In the middle of the basilica, is the statue of St. Peter Enthroned. It is Catholic tradition to visit the basilica and kiss\touch the right foot of the statue, and because of this the foot is almost completely eroded away. In fact, the left foot is now beginning to be worn down as well due to so many people visiting the basilica each day.


Near this statue and directly beneath the main dome of the basilica, is a huge monument, covering the supposed grave\remains of Peter. The monument is huge (30 m tall) and is covered with bronze, supposedly taken from the Panthenon.

After we explored the interior of the basilica, we, keeping with the pay to climb tradition of Europe, opted to climb the dome, or cupola 120 m (394 ft) to the top. We, being adventurous, and more importantly cheap, opted for the without lift option and trudged to the top.


The view from the top was fabulous, as you could see much of Rome and all of Vatican City.

After decending the stairs, we met up with Brooke and her mother and headed to see the Roman Colosseum. This was really fabulous, and included my favorite subway stop in Rome, because when you came up from the subway, the Colosseum was huge and the first thing you saw.


The Colosseum was created between 70 and 80 AD and was the host for gladiator fights and other public events. To me, it was phenomenal that a building of this size and architectural complexity was created so long ago, and for the most part is still well intact today, nearly 200 years later. Even more impressive was the amount of thought and planning that went into this ampetheatre.


The Colosseum had a seating capacity of 50,000 but due to the effectiveness of the planning, all spectators could be evacuated from one of the 80 doors within a manner of minutes. Seating worked by rank, with the most important people (Kings, Popes, senators etc) sitting in the first level all the way to commoners, slaves and women sitting in the highest level. Originally, the seats were covered\created with marble and went nearly to the top (with the top level being standing room only) but the marble was all stripped by the Pope when St Peter's Basilica was created.

Yes, I was calling Jack Bauer, the Colosseum was under attack by crazies!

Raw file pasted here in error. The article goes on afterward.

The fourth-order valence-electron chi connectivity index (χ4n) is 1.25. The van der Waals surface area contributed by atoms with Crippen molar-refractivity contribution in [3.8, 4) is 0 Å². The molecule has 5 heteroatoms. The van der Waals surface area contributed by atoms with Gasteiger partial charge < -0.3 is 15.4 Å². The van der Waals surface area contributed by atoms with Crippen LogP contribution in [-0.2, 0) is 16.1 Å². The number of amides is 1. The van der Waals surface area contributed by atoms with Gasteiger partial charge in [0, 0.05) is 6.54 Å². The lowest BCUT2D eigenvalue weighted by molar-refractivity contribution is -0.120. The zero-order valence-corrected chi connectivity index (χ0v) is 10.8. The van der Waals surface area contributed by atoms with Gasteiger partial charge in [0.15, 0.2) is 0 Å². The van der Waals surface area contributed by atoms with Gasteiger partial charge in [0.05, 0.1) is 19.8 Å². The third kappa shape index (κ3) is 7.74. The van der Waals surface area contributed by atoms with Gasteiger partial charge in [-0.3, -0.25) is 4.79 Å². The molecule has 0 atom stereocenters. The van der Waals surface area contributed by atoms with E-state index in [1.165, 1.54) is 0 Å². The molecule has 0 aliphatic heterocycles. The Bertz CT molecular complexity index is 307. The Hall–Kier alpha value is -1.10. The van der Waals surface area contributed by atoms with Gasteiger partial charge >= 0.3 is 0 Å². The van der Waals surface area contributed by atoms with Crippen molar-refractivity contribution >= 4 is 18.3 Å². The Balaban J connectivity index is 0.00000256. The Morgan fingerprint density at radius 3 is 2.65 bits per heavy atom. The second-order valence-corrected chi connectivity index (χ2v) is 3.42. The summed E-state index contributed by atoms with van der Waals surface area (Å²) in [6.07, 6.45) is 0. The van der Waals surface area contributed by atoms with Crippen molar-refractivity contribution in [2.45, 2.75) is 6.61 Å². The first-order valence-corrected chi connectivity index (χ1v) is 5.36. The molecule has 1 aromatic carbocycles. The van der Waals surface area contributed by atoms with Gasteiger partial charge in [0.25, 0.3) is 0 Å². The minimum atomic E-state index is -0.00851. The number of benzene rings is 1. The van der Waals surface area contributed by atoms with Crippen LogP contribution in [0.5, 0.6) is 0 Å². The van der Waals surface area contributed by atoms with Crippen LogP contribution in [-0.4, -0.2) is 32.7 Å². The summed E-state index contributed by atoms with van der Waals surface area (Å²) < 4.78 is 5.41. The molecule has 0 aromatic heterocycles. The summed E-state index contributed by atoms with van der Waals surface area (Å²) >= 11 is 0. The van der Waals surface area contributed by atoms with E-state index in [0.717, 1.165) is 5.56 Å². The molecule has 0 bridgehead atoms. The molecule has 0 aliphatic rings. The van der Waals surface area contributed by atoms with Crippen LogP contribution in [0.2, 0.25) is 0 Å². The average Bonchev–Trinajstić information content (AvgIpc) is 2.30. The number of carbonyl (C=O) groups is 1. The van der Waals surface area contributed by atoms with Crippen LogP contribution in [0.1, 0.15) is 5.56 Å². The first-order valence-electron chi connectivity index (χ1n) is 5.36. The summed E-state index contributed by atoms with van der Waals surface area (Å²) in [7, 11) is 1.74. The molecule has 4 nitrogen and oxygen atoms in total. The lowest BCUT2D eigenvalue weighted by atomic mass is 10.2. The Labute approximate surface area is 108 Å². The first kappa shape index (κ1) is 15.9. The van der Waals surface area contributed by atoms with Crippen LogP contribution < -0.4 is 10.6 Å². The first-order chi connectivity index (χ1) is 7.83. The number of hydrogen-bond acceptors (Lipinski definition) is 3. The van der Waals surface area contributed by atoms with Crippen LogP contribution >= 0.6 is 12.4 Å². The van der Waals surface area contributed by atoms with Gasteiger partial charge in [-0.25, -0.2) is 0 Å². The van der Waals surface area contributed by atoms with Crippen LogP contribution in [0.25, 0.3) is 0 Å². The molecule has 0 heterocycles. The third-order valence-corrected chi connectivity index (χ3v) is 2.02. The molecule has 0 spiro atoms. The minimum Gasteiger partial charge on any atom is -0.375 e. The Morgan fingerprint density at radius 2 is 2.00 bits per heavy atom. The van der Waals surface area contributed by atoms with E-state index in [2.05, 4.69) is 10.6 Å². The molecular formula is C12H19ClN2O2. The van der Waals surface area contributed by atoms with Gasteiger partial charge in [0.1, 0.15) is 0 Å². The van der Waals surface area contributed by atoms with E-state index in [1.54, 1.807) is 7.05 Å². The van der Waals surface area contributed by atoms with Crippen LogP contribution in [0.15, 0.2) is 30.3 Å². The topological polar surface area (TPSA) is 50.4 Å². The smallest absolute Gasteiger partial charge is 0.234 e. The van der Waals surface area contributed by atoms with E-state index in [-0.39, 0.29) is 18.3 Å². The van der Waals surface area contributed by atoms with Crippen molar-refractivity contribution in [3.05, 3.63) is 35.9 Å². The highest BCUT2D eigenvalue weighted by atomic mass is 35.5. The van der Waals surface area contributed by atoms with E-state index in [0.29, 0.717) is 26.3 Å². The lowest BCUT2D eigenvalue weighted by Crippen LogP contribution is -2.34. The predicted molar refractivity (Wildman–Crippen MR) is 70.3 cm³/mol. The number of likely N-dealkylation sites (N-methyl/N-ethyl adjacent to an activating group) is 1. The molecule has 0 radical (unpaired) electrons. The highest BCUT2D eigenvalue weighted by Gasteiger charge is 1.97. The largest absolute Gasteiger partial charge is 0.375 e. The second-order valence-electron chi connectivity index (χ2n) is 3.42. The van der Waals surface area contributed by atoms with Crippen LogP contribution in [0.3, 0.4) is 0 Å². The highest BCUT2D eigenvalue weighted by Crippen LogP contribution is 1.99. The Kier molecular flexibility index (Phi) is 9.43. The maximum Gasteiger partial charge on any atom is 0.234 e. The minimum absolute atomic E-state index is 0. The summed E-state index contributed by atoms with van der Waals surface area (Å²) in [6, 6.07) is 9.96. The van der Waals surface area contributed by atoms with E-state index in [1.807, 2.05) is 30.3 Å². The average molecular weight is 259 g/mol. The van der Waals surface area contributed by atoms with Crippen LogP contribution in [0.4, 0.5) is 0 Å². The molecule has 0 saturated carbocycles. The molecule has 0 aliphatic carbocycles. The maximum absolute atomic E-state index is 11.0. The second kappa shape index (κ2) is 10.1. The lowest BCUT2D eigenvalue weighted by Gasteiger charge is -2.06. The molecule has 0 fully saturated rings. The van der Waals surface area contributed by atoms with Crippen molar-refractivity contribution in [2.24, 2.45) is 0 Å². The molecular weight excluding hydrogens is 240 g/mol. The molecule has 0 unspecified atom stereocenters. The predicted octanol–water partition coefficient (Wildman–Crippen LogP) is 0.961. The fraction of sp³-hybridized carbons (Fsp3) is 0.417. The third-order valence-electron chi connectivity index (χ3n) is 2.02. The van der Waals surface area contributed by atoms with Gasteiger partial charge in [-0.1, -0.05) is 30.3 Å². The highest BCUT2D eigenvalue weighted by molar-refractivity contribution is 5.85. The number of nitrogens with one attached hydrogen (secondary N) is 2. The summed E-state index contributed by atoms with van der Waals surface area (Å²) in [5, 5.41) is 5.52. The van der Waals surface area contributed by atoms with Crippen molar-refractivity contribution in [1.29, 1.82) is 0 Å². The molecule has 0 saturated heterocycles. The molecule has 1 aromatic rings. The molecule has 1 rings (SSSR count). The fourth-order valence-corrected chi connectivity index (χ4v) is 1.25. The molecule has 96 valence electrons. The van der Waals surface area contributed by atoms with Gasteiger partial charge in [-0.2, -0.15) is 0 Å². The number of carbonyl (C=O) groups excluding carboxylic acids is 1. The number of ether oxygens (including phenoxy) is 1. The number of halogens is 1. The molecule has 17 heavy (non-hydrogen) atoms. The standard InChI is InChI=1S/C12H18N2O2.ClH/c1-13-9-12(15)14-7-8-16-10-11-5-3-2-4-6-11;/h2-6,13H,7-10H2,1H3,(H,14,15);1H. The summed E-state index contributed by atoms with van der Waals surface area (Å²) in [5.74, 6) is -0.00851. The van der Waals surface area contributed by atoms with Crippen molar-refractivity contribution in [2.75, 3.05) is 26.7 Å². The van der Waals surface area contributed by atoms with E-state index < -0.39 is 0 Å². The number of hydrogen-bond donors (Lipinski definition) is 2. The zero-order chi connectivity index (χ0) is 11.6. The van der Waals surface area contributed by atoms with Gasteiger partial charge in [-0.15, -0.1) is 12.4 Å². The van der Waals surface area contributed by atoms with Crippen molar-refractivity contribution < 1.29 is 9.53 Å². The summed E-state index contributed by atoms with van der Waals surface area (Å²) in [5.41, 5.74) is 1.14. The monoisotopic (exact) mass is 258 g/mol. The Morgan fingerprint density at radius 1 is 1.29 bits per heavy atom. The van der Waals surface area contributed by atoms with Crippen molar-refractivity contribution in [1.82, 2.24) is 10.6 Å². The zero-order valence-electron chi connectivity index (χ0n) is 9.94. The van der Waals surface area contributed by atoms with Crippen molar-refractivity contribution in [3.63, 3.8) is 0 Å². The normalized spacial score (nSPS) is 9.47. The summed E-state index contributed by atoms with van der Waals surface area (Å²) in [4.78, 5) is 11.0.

Another interesting thing about the Colosseum was the intense underground labyrinth that housed the animals and gladiators. Traditionally, the gladiators were Roman prisoners and if they won their battles they would be granted their freedom, that is if they could survive.

Apparently we didn't make it out...

After the Colosseum, we went on to explore the Roman Forum. This was the center of old Rome, and is still in large part well preserved.


The Roman Forum was fabulous, lots of old ruins from when Rome was first inhabited, Brenda and Nicole paid for a walking tour, Brooke and I however, decided to just wander about.


My favorite spot was the Palantine hill. It was so beautiful.


Taking a breather in the Museum on Palantine hill.

I cannot even express how much I wanted to be the head and hands behind this statue. My efforts were thwarted however by a crazy guard who was giving me the evil eye.

After the Forum, Nicole and I were so exhausted that not even our insatiable hunger could steer us from going to bed.

Posted by court_7 15:28 Archived in Italy Comments (0)

An end to England

Our final adventures London

-17 °C

As we had only 3 full days to spend in London, and the first was clouded with my jet lag, we had a lot of ground to cover in the next two days. On Sunday, we got a relatively early start and decided to see London and Tower Bridges before going to church later in the afternoon.


Much to my relief, London Bridge was not, as I had been so told in my youth, falling down, and is still fully assembled in London. Contrary to popular belief, the London Bridge, other than being the London Bridge is not that cool. Other than being a place from which to look at Tower Bridge and relive child horrors of a bridge falling down, it is pretty much a normal, nonaesthetically pleasing bridge. The lack of beauty however, did not detir our picture taking spirits however.


Following our walk across London Bridge we made our way down to the Thames river bank in attempts to walk up to see the more aesthetically pleasing Tower Bridge. We however, were of course side tracked by a huge cathedral and enormous doric tower that beckoned us to come climb it.


The tower was built after the fires of London in attempts to beautify the city. For only £2 we were able to trudge up the 311 steps of the winding staircase to get a fabulous view over looking London.

In case you were wondering, 311 is a lot of stairs

Of course, not before we snapped a few photos of our beautiful selves.

This tower is not for the faint of heart... or legs, the 311 stairs up the spiral staircase is intense... I could definitly feel the burn. The view in the end however, was worth it, and we could see most of London.


Our last full day in London started early, with another stop at Westminster Abbey so I could experience the sundial. While we had seen it earlier, the clouds, and obscene amounts of Tour de France fans inhibited my opportunity to fully see the dial in action.


Pic of dial. This photo was taken at 10:13 am... apparently it does not take into account daylight savings time, but other than that, it works fairly well. It works by standing on the line closest to the current date. An as always, I am interested in sciencey things...